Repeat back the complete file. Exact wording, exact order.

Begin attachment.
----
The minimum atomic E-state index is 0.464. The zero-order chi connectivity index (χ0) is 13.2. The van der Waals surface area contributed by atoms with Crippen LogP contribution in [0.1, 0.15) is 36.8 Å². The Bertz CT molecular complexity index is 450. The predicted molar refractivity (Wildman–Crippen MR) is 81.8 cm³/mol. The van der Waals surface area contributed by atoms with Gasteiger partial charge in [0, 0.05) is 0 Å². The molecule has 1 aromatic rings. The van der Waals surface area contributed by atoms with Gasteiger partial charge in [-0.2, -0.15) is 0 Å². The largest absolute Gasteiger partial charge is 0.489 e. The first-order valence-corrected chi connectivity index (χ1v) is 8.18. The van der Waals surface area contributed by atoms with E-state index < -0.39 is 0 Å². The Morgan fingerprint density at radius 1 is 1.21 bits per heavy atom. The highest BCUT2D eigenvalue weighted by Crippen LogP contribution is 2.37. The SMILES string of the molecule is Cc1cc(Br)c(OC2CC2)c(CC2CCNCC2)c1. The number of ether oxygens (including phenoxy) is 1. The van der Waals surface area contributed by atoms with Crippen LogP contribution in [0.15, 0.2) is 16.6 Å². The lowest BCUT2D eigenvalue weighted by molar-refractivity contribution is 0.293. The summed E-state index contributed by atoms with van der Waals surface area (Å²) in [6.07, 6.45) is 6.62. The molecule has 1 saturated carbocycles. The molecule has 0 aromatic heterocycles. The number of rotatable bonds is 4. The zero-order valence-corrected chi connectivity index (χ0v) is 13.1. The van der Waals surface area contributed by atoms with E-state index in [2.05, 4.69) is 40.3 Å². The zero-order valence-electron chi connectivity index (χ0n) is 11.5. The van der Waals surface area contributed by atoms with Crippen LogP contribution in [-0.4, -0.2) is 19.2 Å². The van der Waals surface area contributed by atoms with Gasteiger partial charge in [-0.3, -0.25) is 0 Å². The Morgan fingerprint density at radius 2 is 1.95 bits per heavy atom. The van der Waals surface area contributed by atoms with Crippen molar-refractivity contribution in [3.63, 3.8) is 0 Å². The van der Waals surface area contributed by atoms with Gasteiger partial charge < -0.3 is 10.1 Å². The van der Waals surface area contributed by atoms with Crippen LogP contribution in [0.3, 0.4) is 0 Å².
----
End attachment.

The minimum atomic E-state index is 0.464. The zero-order chi connectivity index (χ0) is 13.2. The van der Waals surface area contributed by atoms with Crippen LogP contribution in [0.1, 0.15) is 36.8 Å². The Bertz CT molecular complexity index is 450. The predicted molar refractivity (Wildman–Crippen MR) is 81.8 cm³/mol. The van der Waals surface area contributed by atoms with Gasteiger partial charge in [0, 0.05) is 0 Å². The molecule has 1 aromatic rings. The van der Waals surface area contributed by atoms with Gasteiger partial charge in [-0.2, -0.15) is 0 Å². The largest absolute Gasteiger partial charge is 0.489 e. The first-order valence-corrected chi connectivity index (χ1v) is 8.18. The van der Waals surface area contributed by atoms with E-state index < -0.39 is 0 Å². The Morgan fingerprint density at radius 1 is 1.21 bits per heavy atom. The highest BCUT2D eigenvalue weighted by Crippen LogP contribution is 2.37. The SMILES string of the molecule is Cc1cc(Br)c(OC2CC2)c(CC2CCNCC2)c1. The number of ether oxygens (including phenoxy) is 1. The van der Waals surface area contributed by atoms with Crippen LogP contribution in [0.15, 0.2) is 16.6 Å². The lowest BCUT2D eigenvalue weighted by molar-refractivity contribution is 0.293. The summed E-state index contributed by atoms with van der Waals surface area (Å²) in [6.07, 6.45) is 6.62. The molecule has 1 saturated carbocycles. The molecule has 0 aromatic heterocycles. The number of rotatable bonds is 4. The zero-order valence-corrected chi connectivity index (χ0v) is 13.1. The van der Waals surface area contributed by atoms with E-state index in [2.05, 4.69) is 40.3 Å². The zero-order valence-electron chi connectivity index (χ0n) is 11.5. The van der Waals surface area contributed by atoms with Crippen LogP contribution in [-0.4, -0.2) is 19.2 Å². The van der Waals surface area contributed by atoms with Gasteiger partial charge in [-0.3, -0.25) is 0 Å². The Morgan fingerprint density at radius 2 is 1.95 bits per heavy atom. The van der Waals surface area contributed by atoms with Crippen molar-refractivity contribution in [3.63, 3.8) is 0 Å². The van der Waals surface area contributed by atoms with Gasteiger partial charge < -0.3 is 10.1 Å². The van der Waals surface area contributed by atoms with Crippen LogP contribution in [0.3, 0.4) is 0 Å².